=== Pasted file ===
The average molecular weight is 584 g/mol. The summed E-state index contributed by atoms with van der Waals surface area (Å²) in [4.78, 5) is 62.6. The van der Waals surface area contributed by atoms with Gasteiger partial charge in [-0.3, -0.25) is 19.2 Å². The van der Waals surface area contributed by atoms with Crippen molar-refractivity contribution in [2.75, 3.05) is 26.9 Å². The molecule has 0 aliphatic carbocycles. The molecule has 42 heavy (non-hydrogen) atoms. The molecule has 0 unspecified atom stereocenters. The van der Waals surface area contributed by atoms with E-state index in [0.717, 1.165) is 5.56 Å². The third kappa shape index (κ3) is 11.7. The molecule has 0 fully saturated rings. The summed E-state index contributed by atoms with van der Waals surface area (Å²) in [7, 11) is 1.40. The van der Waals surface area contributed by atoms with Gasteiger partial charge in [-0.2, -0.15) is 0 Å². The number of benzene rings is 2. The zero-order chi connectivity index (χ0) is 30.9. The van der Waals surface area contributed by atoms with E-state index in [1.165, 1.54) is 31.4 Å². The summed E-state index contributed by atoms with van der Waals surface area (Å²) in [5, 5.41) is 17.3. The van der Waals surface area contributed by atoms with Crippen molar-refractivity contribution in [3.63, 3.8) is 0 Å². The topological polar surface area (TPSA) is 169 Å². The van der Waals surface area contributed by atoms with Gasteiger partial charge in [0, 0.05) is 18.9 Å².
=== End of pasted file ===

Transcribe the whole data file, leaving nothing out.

The average molecular weight is 584 g/mol. The summed E-state index contributed by atoms with van der Waals surface area (Å²) in [4.78, 5) is 62.6. The van der Waals surface area contributed by atoms with Gasteiger partial charge in [-0.3, -0.25) is 19.2 Å². The van der Waals surface area contributed by atoms with Crippen molar-refractivity contribution in [2.75, 3.05) is 26.9 Å². The molecule has 0 aliphatic carbocycles. The molecule has 42 heavy (non-hydrogen) atoms. The molecule has 0 unspecified atom stereocenters. The van der Waals surface area contributed by atoms with E-state index in [0.717, 1.165) is 5.56 Å². The third kappa shape index (κ3) is 11.7. The molecule has 0 fully saturated rings. The summed E-state index contributed by atoms with van der Waals surface area (Å²) in [7, 11) is 1.40. The van der Waals surface area contributed by atoms with Gasteiger partial charge in [-0.2, -0.15) is 0 Å². The number of benzene rings is 2. The zero-order chi connectivity index (χ0) is 30.9. The van der Waals surface area contributed by atoms with E-state index in [1.165, 1.54) is 31.4 Å². The summed E-state index contributed by atoms with van der Waals surface area (Å²) in [5, 5.41) is 17.3. The van der Waals surface area contributed by atoms with Crippen molar-refractivity contribution in [3.63, 3.8) is 0 Å². The topological polar surface area (TPSA) is 169 Å². The van der Waals surface area contributed by atoms with Gasteiger partial charge in [0, 0.05) is 18.9 Å².